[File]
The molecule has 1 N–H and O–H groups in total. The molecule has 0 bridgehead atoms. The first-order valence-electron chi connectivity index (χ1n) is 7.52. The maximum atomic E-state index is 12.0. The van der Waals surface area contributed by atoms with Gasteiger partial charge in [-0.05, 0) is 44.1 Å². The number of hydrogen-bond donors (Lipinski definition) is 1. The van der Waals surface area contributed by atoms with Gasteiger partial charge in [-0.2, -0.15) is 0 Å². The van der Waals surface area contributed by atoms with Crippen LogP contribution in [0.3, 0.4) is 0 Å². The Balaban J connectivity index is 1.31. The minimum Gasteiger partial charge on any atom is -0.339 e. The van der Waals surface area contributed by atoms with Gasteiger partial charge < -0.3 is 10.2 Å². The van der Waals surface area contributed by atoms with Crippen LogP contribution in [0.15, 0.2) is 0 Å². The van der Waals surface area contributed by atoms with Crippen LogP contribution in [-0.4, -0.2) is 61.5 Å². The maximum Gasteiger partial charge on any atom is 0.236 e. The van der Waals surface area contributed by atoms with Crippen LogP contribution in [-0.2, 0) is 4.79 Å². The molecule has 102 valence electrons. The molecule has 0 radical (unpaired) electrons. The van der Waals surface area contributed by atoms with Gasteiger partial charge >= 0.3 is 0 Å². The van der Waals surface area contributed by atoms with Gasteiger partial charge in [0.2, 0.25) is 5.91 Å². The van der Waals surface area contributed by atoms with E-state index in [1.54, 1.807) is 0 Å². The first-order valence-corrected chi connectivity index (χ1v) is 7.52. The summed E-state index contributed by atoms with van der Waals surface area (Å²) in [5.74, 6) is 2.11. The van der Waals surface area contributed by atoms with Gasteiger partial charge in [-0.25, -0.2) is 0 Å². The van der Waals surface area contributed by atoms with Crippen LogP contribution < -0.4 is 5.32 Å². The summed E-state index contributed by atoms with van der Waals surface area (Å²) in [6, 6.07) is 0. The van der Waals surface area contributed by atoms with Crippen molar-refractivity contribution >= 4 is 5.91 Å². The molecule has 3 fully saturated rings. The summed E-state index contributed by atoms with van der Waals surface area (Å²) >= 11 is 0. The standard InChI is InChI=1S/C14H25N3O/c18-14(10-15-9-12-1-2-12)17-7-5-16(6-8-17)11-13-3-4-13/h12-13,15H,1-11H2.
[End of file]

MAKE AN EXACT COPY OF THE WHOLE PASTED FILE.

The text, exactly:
The molecule has 1 N–H and O–H groups in total. The molecule has 0 bridgehead atoms. The first-order valence-electron chi connectivity index (χ1n) is 7.52. The maximum atomic E-state index is 12.0. The van der Waals surface area contributed by atoms with Gasteiger partial charge in [-0.05, 0) is 44.1 Å². The number of hydrogen-bond donors (Lipinski definition) is 1. The van der Waals surface area contributed by atoms with Gasteiger partial charge in [-0.2, -0.15) is 0 Å². The van der Waals surface area contributed by atoms with Crippen LogP contribution in [0.3, 0.4) is 0 Å². The Balaban J connectivity index is 1.31. The minimum Gasteiger partial charge on any atom is -0.339 e. The van der Waals surface area contributed by atoms with Gasteiger partial charge < -0.3 is 10.2 Å². The van der Waals surface area contributed by atoms with Crippen LogP contribution in [0.15, 0.2) is 0 Å². The van der Waals surface area contributed by atoms with Crippen LogP contribution in [-0.4, -0.2) is 61.5 Å². The maximum Gasteiger partial charge on any atom is 0.236 e. The van der Waals surface area contributed by atoms with Crippen LogP contribution in [-0.2, 0) is 4.79 Å². The molecule has 102 valence electrons. The molecule has 0 radical (unpaired) electrons. The van der Waals surface area contributed by atoms with Gasteiger partial charge >= 0.3 is 0 Å². The van der Waals surface area contributed by atoms with Gasteiger partial charge in [0.2, 0.25) is 5.91 Å². The van der Waals surface area contributed by atoms with E-state index in [1.54, 1.807) is 0 Å². The first-order valence-corrected chi connectivity index (χ1v) is 7.52. The summed E-state index contributed by atoms with van der Waals surface area (Å²) in [5.74, 6) is 2.11. The van der Waals surface area contributed by atoms with Gasteiger partial charge in [-0.25, -0.2) is 0 Å². The van der Waals surface area contributed by atoms with Crippen LogP contribution < -0.4 is 5.32 Å². The summed E-state index contributed by atoms with van der Waals surface area (Å²) in [6, 6.07) is 0. The van der Waals surface area contributed by atoms with Crippen molar-refractivity contribution >= 4 is 5.91 Å². The molecule has 3 fully saturated rings. The summed E-state index contributed by atoms with van der Waals surface area (Å²) >= 11 is 0. The standard InChI is InChI=1S/C14H25N3O/c18-14(10-15-9-12-1-2-12)17-7-5-16(6-8-17)11-13-3-4-13/h12-13,15H,1-11H2.